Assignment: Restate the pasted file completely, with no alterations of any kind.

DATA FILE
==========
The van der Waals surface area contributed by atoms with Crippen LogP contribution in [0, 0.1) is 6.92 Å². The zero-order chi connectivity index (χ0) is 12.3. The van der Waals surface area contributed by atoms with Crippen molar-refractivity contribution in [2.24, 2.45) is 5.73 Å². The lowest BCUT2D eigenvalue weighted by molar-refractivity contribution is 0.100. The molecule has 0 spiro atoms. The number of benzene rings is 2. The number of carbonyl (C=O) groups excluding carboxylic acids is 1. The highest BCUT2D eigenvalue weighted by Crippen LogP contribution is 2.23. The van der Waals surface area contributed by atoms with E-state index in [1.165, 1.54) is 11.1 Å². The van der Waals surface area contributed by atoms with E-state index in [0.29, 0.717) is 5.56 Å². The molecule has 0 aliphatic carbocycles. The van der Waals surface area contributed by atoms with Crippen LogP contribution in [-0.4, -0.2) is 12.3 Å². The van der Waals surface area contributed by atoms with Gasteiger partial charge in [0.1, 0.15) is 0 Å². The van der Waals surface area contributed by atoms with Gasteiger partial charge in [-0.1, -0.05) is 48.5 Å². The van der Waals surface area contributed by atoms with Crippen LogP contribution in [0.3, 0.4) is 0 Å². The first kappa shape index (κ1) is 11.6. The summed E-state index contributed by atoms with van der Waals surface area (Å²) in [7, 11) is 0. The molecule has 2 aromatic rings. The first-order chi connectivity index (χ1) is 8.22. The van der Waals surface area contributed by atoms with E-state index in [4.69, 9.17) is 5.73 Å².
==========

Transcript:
The van der Waals surface area contributed by atoms with Crippen LogP contribution in [0, 0.1) is 6.92 Å². The zero-order chi connectivity index (χ0) is 12.3. The van der Waals surface area contributed by atoms with Crippen molar-refractivity contribution in [2.24, 2.45) is 5.73 Å². The lowest BCUT2D eigenvalue weighted by molar-refractivity contribution is 0.100. The molecule has 0 spiro atoms. The number of benzene rings is 2. The number of carbonyl (C=O) groups excluding carboxylic acids is 1. The highest BCUT2D eigenvalue weighted by Crippen LogP contribution is 2.23. The van der Waals surface area contributed by atoms with E-state index in [1.165, 1.54) is 11.1 Å². The van der Waals surface area contributed by atoms with E-state index in [0.29, 0.717) is 5.56 Å². The molecule has 0 aliphatic carbocycles. The van der Waals surface area contributed by atoms with Crippen LogP contribution in [-0.4, -0.2) is 12.3 Å². The van der Waals surface area contributed by atoms with Gasteiger partial charge in [0.1, 0.15) is 0 Å². The van der Waals surface area contributed by atoms with Gasteiger partial charge in [-0.1, -0.05) is 48.5 Å². The van der Waals surface area contributed by atoms with Crippen LogP contribution in [0.3, 0.4) is 0 Å². The first kappa shape index (κ1) is 11.6. The summed E-state index contributed by atoms with van der Waals surface area (Å²) in [7, 11) is 0. The molecule has 2 aromatic rings. The first-order chi connectivity index (χ1) is 8.22. The van der Waals surface area contributed by atoms with E-state index in [4.69, 9.17) is 5.73 Å².